They do not want to be convinced that there is folly in holy-water, and wax-lights, and Latin prayers, and incense, and have decided long ago that there is neither profit nor pleasure in monachism. They think that if O'Connel would but agitate himself into his grave, the matter of his faith might drop; or that if it must be still brought before our eyes occasionally, it is only helping to keep it alive to write about it. All this is suggested to some persons by the word Romanism: but if they will have patience just to look at the table of contents, they will find that Judaism, Mahometism, Paganism are nearly convertible terms with Romanism as regards the matter of this book. Human nature as acted upon by religion, and acting upon religion, – under whatever aspect, is our author's subject : and we find the brazen serpent and the cross, the sword of the Prophet and the crosier of the Pope, the dark rites of Paganism and the mysteries of Romanism, all brought to bear on the dangers and abuses of Protestantism, and made to serve as an elucidation of the intricacies of the heart of man.


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Our author stands on firm ground when he contends that human nature has the same tendencies every where and at all times, those tendencies being only modified, and not radically changed, by the various influences to which men are subjected. “As face answereth to face in water, so is the heart of man : and Eve would have known her own likeness, whether she looked at it in cisterns fouled with earthly intermixtures, or in the mountain lake freshened with streams from heaven. From his main position our author cannot be dislodged: the question is, whether he has not left an opening through which an adversary may reach him, and whether he can be secure till he has extended his lines one post farther.

His six chapters treat of Superstition, of Vicarious Religion, of Pious Frauds, of undue Reliance on Human Authority, of Persecution, and of Trust in Names and Privileges.

He begins well by adverting to the popular difficulty, the difficulty which the schoolboy puts, and at which his wise father shakes his head, how the Israelites could be so ineffably stupid, so absolutely infatuated, as to be idolatrous in so gross a manner as they were, while they had Jehovah's visible presence for their guide, his audible presence for their oracle, and his sensible and immediate chastisements and rewards for their government. The golden calves, and the groves and altars and invocations of Baal are equally an astonishment to the baptized child and his Christian parent; for want, as Dr. Whately tells us, of that philosophy which enables the student of human nature to discern the same principles in their different manifestations. The same vices and absurdities may have existed in. every age under different forms; taking their proportions, of course, from the various kinds and degrees of restraint which circumstances impose. The Israelites had not our ad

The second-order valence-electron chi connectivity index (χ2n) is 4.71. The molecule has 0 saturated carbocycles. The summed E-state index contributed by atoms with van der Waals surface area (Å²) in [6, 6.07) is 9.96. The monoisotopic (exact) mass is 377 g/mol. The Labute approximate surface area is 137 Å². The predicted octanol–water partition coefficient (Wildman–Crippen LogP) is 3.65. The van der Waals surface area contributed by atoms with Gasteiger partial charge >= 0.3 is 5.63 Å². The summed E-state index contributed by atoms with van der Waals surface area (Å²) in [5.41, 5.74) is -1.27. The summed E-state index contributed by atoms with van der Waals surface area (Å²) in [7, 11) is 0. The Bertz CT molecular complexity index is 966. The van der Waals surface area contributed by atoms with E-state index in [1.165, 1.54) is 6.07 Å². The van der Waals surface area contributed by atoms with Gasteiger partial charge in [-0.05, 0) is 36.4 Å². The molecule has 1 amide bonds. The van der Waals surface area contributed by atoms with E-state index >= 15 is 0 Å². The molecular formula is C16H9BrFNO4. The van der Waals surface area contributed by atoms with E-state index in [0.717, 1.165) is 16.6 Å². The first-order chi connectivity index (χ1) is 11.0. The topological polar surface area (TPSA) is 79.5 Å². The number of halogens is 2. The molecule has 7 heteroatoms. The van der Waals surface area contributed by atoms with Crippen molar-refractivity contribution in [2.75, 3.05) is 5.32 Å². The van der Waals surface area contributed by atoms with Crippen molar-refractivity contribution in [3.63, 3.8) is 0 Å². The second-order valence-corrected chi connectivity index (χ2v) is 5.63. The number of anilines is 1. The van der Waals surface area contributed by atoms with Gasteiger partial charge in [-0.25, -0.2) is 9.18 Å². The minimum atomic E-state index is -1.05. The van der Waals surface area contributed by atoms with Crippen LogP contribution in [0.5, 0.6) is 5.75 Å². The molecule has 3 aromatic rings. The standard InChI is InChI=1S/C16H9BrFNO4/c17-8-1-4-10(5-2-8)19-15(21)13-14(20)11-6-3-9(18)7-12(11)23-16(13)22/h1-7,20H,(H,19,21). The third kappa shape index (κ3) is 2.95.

vantages of experience. We judge of them by the event : they could not do so of any preceding people: and if our judgment of them could be compared with that which the generations of A. D. 5832 will form of us, the decision might not be so incomparably in our favor as we may suppose. Looking only to what is past, there is no such wonderful difference between worshipping the brazen serpent (which had once really had its sanctity) and venerating the feather of Gabriel's wing with which the Koran was written, and adoring the wood of the true cross. Yet the Mahometans marvelled at the Jews, and the Catholics marvel at the Mahometans. Some there are also that marvel at the Catholics; but are all such quite sure that they see no sanctity in the sacramental bread and wine, or in the east rather than the west, or in the season of Lent, or even in a surplice and lawn sleeves ? Dr. Whately alleges not only that these superstitions exist, but several even more absurd; and he speaks from the experience to which his professional duty has led him. We cannot follow him through the whole of his most useful exposure of popular superstitions ; but we must put a plain question to him on a text which he has himself furnished.

He says, (p. 71.) “ All these, and numberless other such superstitions, it was the business of the Romish priesthood, not to introduce indeed, but to encourage and maintain, inasmuch as they almost all tend to increase the influence and wealth of the Hierarchy: let it be the Protestant pastor's business, not only to abstain from conniving at or favoring any thing of the kind, but (remembering that the original source of superstition is not in the Church of Rome, but in the heart of man) to be ever on the watch against its inroads from various quarters and in various shapes."